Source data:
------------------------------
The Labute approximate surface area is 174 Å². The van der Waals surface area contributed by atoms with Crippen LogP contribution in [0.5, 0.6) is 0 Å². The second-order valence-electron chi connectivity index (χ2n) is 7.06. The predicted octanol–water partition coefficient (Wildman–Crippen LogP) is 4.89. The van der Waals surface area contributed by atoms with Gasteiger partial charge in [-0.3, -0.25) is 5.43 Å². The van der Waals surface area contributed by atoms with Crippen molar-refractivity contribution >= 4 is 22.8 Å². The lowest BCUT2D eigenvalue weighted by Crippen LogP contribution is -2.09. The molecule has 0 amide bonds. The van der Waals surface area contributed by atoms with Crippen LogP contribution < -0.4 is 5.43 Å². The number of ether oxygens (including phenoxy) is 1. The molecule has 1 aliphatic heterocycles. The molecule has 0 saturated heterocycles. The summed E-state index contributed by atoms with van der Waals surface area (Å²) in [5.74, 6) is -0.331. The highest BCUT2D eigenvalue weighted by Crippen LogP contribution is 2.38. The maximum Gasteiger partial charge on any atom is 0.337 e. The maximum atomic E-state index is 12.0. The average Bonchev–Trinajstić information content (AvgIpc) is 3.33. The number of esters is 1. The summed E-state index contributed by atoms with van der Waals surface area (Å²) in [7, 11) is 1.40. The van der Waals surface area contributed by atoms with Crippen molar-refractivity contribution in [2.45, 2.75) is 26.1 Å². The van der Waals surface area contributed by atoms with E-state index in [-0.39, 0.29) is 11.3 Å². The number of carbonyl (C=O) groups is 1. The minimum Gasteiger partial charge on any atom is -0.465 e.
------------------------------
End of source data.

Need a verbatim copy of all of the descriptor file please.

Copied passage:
The Labute approximate surface area is 174 Å². The van der Waals surface area contributed by atoms with Crippen LogP contribution in [0.5, 0.6) is 0 Å². The second-order valence-electron chi connectivity index (χ2n) is 7.06. The predicted octanol–water partition coefficient (Wildman–Crippen LogP) is 4.89. The van der Waals surface area contributed by atoms with Gasteiger partial charge in [-0.3, -0.25) is 5.43 Å². The van der Waals surface area contributed by atoms with Crippen molar-refractivity contribution >= 4 is 22.8 Å². The lowest BCUT2D eigenvalue weighted by Crippen LogP contribution is -2.09. The molecule has 0 amide bonds. The van der Waals surface area contributed by atoms with Crippen LogP contribution < -0.4 is 5.43 Å². The number of ether oxygens (including phenoxy) is 1. The molecule has 1 aliphatic heterocycles. The molecule has 0 saturated heterocycles. The summed E-state index contributed by atoms with van der Waals surface area (Å²) in [5.74, 6) is -0.331. The highest BCUT2D eigenvalue weighted by Crippen LogP contribution is 2.38. The maximum Gasteiger partial charge on any atom is 0.337 e. The maximum atomic E-state index is 12.0. The average Bonchev–Trinajstić information content (AvgIpc) is 3.33. The number of esters is 1. The summed E-state index contributed by atoms with van der Waals surface area (Å²) in [7, 11) is 1.40. The van der Waals surface area contributed by atoms with Crippen molar-refractivity contribution in [2.45, 2.75) is 26.1 Å². The van der Waals surface area contributed by atoms with E-state index in [-0.39, 0.29) is 11.3 Å². The number of carbonyl (C=O) groups is 1. The minimum Gasteiger partial charge on any atom is -0.465 e.